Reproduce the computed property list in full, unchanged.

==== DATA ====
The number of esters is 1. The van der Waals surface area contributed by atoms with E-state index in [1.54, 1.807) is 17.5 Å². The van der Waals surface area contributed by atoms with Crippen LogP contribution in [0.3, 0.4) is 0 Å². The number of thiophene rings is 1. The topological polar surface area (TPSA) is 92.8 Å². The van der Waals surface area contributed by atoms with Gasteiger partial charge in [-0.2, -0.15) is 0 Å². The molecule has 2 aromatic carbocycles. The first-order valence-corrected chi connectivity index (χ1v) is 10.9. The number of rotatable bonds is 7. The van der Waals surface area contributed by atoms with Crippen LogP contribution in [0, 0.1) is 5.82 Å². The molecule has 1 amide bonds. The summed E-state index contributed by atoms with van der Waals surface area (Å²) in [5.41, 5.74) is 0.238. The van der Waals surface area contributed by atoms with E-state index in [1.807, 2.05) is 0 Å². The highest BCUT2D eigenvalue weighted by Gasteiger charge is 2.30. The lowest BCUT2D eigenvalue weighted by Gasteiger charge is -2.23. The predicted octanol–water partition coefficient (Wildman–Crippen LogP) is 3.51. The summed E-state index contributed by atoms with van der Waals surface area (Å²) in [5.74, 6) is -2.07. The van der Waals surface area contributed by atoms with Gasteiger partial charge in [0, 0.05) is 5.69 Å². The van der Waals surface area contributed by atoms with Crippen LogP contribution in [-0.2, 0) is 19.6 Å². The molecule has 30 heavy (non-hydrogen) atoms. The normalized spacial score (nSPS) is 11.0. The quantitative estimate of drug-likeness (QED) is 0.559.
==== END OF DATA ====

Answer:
The number of esters is 1. The van der Waals surface area contributed by atoms with E-state index in [1.54, 1.807) is 17.5 Å². The van der Waals surface area contributed by atoms with Crippen LogP contribution in [0.3, 0.4) is 0 Å². The number of thiophene rings is 1. The topological polar surface area (TPSA) is 92.8 Å². The van der Waals surface area contributed by atoms with Gasteiger partial charge in [-0.2, -0.15) is 0 Å². The molecule has 2 aromatic carbocycles. The first-order valence-corrected chi connectivity index (χ1v) is 10.9. The number of rotatable bonds is 7. The van der Waals surface area contributed by atoms with Crippen LogP contribution in [0, 0.1) is 5.82 Å². The molecule has 1 amide bonds. The summed E-state index contributed by atoms with van der Waals surface area (Å²) in [5.41, 5.74) is 0.238. The van der Waals surface area contributed by atoms with E-state index in [1.807, 2.05) is 0 Å². The highest BCUT2D eigenvalue weighted by Gasteiger charge is 2.30. The lowest BCUT2D eigenvalue weighted by Gasteiger charge is -2.23. The predicted octanol–water partition coefficient (Wildman–Crippen LogP) is 3.51. The summed E-state index contributed by atoms with van der Waals surface area (Å²) in [5.74, 6) is -2.07. The van der Waals surface area contributed by atoms with Gasteiger partial charge in [0, 0.05) is 5.69 Å². The van der Waals surface area contributed by atoms with Crippen LogP contribution in [-0.2, 0) is 19.6 Å². The molecule has 30 heavy (non-hydrogen) atoms. The normalized spacial score (nSPS) is 11.0. The quantitative estimate of drug-likeness (QED) is 0.559.